This is one reason why smaller keyboards exist, especially in digital keyboards. They allow people to start learning on keyboards that don’t feel as overwhelming as a full 88-key set. In addition, they tend to be less expensive than the standard keyboards, which is always a nice touch when you are just starting out. After all, the last thing you want to do is pay for something if you are not sure that you are going to use it. This is especially true when it comes to musical instruments, which can easily cost hundreds if not thousands of dollars – and even more for some of the most elite pieces in the world in which the big stars play.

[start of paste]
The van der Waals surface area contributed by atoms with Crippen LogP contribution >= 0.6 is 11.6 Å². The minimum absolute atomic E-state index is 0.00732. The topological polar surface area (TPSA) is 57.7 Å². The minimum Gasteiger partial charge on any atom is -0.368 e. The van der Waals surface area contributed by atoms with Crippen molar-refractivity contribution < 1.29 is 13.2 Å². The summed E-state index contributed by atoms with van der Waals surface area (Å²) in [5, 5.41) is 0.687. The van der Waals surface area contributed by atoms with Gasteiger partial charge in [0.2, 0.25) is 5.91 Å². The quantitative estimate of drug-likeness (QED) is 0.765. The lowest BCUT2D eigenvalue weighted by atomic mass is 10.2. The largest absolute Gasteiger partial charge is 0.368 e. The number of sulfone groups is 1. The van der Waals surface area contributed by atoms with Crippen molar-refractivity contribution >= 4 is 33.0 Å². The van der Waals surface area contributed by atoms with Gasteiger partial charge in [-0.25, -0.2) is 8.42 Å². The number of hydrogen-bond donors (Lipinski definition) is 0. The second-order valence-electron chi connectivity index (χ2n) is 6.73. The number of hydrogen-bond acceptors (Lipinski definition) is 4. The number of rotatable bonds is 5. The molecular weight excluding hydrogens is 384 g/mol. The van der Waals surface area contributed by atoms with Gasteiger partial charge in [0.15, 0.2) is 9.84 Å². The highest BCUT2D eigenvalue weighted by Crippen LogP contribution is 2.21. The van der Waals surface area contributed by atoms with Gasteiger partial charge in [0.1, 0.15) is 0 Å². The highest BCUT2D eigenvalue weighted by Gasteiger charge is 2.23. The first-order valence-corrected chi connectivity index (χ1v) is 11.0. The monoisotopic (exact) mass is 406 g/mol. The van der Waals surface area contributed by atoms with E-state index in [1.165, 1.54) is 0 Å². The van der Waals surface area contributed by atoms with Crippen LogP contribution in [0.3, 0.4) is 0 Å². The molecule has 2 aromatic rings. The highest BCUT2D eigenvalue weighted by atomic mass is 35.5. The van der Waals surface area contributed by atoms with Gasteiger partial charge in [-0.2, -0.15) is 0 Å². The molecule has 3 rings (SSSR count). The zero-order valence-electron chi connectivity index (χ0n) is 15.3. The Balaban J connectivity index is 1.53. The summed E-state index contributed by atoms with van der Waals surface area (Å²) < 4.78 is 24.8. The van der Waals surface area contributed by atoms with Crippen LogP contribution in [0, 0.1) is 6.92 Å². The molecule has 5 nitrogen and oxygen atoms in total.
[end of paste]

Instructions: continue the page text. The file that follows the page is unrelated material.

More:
Obviously you aren’t there yet, so there isn’t any harm in cutting costs, corners, and yes, a few keys – is there?
Well, mostly not, but there is the fact that, as mentioned below, doing this can make it a bit harder to play your craft as you progress to the upper stages of piano play. You can progress into intermediate piano playing skills with this kind of keyboard.
61- to 66-Key Keyboards
Still less expensive and more slimmed down are pianos with 61 to 66 keys. These shave another octave off your piano. Again, Mozart only had five octaves on his piano, so that doesn’t mean you can’t play beautiful music, but it does mean that you are now restricting yourself far too much to progress to the point where you’d likely be able to play advanced pieces such as Mozart in the first place.